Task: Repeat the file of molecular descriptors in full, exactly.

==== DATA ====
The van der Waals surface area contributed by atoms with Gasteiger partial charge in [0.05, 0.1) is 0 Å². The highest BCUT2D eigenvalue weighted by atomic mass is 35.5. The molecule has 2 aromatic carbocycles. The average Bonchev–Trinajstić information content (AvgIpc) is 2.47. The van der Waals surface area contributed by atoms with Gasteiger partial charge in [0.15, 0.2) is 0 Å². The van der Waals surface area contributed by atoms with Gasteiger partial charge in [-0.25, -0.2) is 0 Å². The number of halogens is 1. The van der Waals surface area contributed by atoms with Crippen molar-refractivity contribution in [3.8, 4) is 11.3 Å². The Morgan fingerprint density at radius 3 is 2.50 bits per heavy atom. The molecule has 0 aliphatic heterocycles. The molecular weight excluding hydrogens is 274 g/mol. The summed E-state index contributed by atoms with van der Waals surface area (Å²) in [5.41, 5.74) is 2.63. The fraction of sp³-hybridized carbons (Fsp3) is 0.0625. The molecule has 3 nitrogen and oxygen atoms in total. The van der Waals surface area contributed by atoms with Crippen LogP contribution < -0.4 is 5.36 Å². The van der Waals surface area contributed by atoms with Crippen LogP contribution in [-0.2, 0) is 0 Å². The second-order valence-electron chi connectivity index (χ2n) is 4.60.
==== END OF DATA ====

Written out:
The van der Waals surface area contributed by atoms with Gasteiger partial charge in [0.05, 0.1) is 0 Å². The highest BCUT2D eigenvalue weighted by atomic mass is 35.5. The molecule has 2 aromatic carbocycles. The average Bonchev–Trinajstić information content (AvgIpc) is 2.47. The van der Waals surface area contributed by atoms with Gasteiger partial charge in [0.15, 0.2) is 0 Å². The van der Waals surface area contributed by atoms with Gasteiger partial charge in [-0.25, -0.2) is 0 Å². The number of halogens is 1. The van der Waals surface area contributed by atoms with Crippen molar-refractivity contribution in [3.8, 4) is 11.3 Å². The Morgan fingerprint density at radius 3 is 2.50 bits per heavy atom. The molecule has 0 aliphatic heterocycles. The molecular weight excluding hydrogens is 274 g/mol. The summed E-state index contributed by atoms with van der Waals surface area (Å²) in [5.41, 5.74) is 2.63. The fraction of sp³-hybridized carbons (Fsp3) is 0.0625. The molecule has 3 nitrogen and oxygen atoms in total. The van der Waals surface area contributed by atoms with Crippen LogP contribution < -0.4 is 5.36 Å². The van der Waals surface area contributed by atoms with Crippen LogP contribution in [-0.2, 0) is 0 Å². The second-order valence-electron chi connectivity index (χ2n) is 4.60.